This magnificent psalm ends with a beautiful but humble prayer, encompassing a cluster of pleas for insight and help. Its tone is “the grace of thankfulness.”

Five requests rise before the Lord like Berlioz’s “Symphonie Fantastique,” each of the five movements more beautiful than the last: “Let my cry reach You, Lord” (v. 169). “My lips pour out praise” (v. 171). “My tongue sings about Your promise” (v. 172).”May Your hand be ready to help me” (v. 173). “May Your judgments help me” (v. 175).

The psalmist, awed by the magnitude and depth of the divine revelation, recognizes his own need for renewal and revival.

In some ways I’m like that other musician. He knows he’s not out of danger yet. He’s like a sheep that has strayed from the shepherd’s side (v. 176). Lost, he longs to be found and restored to the fold. At least he knows his weakness, and that’s the beginning of the strength.

The psalm concludes at the end of the Hebrew alphabet, but the song plays on … in overflowing praise to God for his exquisite, awe-inspiring, magnificent law!

Personal Prayer

O Lord, may my lips overflow with praise today, and may my tongue sing of your Word!

Precise Scripture

This is what the Lord said.—Jeremiah 13:1

Let us focus on what is meant by the phrase—”the sword of the Spirit, which is God’s word.” The sword is the Word of God—the Bible, the inspired Scriptures.

In Matthew 4:4 and 4:7, we see a perfect illustration of how Jesus used the sword of the Spirit when rebutting the temptations of the Devil when He begins His response, “It is written …” and “It is also written …” Notice how, prior to the temptation, Jesus was anointed by the Holy Spirit (Mt 3:13-17). Next we are informed that Jesus was “led by the Spirit into the wilderness to be tempted by the Devil” (4:1).

During the temptation, our Lord, filled with the Spirit, resisted every one of the Devil’s statements by using the precise words of Scripture. Follow me closely, for this is extremely important: Christ did not merely utter a newly formed statement or something that came to Him on the spur of the moment, but quoted a text which had already been given by God and written down. The weapon used by our Lord was the Word of God, the Scriptures.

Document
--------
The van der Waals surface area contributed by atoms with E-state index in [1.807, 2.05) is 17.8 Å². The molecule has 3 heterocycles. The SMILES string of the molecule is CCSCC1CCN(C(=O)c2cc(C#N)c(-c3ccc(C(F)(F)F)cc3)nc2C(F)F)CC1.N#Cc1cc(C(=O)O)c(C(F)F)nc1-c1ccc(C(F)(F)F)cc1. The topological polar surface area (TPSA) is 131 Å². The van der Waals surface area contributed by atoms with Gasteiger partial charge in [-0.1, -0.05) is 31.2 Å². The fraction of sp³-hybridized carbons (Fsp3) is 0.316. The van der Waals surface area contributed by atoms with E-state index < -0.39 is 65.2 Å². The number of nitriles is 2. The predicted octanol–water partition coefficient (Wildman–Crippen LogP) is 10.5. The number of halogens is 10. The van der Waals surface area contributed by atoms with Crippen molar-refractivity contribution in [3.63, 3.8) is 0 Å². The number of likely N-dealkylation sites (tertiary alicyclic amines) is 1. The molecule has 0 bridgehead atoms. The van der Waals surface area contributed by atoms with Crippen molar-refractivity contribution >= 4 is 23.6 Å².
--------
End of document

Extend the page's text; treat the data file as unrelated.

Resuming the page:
Can you see the point I am making? Satan is not rebuffed by clever phrases that are made up on the spur of the moment and sound theologically sophisticated and refined. He is defeated only when we quote to him the precise words of Scripture. If this was the strategy Jesus had to use, then how much more you and I.

Nothing defeats Satan more thoroughly and effectively than the sword of the Spirit, which is the Word of God.

Prayer

O God, open my eyes that I might see more clearly than ever the power and authority that lies in Your sacred Word, the Bible. Help me to know it better. For Your own dear name’s sake. Amen.

Further Study

1Pt 1:13-25; Ps 119:89, 103; Jr 15:16

What did Jeremiah do with God’s Word?

How did the psalmist describe it?

A Saving Faith

Romans 10:9

I am going to speak of faith in the evangelical or saving sense—not faith as used sometimes to denote the whole of Christianity, or to represent a system of truth, but faith when it is used to set forth that act of the soul which translates it out of the kingdom of Satan into the kingdom of God—that living, powerful, transforming principle in the soul of the believer which enables him to live in obedience to God—the faith that saves.